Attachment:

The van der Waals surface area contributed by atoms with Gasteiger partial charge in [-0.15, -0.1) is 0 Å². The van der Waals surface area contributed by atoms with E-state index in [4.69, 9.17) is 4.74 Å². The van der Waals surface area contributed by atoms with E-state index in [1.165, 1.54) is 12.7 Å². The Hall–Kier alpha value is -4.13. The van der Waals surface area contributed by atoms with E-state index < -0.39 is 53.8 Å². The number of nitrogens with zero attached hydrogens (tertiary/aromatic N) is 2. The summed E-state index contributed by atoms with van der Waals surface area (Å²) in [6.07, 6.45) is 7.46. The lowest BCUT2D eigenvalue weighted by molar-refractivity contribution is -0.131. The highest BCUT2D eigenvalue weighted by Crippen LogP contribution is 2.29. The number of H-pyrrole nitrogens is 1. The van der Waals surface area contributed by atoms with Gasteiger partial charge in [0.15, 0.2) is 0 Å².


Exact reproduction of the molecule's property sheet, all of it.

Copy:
The van der Waals surface area contributed by atoms with Gasteiger partial charge in [-0.15, -0.1) is 0 Å². The van der Waals surface area contributed by atoms with E-state index in [4.69, 9.17) is 4.74 Å². The van der Waals surface area contributed by atoms with E-state index in [1.165, 1.54) is 12.7 Å². The Hall–Kier alpha value is -4.13. The van der Waals surface area contributed by atoms with E-state index < -0.39 is 53.8 Å². The number of nitrogens with zero attached hydrogens (tertiary/aromatic N) is 2. The summed E-state index contributed by atoms with van der Waals surface area (Å²) in [6.07, 6.45) is 7.46. The lowest BCUT2D eigenvalue weighted by molar-refractivity contribution is -0.131. The highest BCUT2D eigenvalue weighted by Crippen LogP contribution is 2.29. The number of H-pyrrole nitrogens is 1. The van der Waals surface area contributed by atoms with Gasteiger partial charge in [0.15, 0.2) is 0 Å².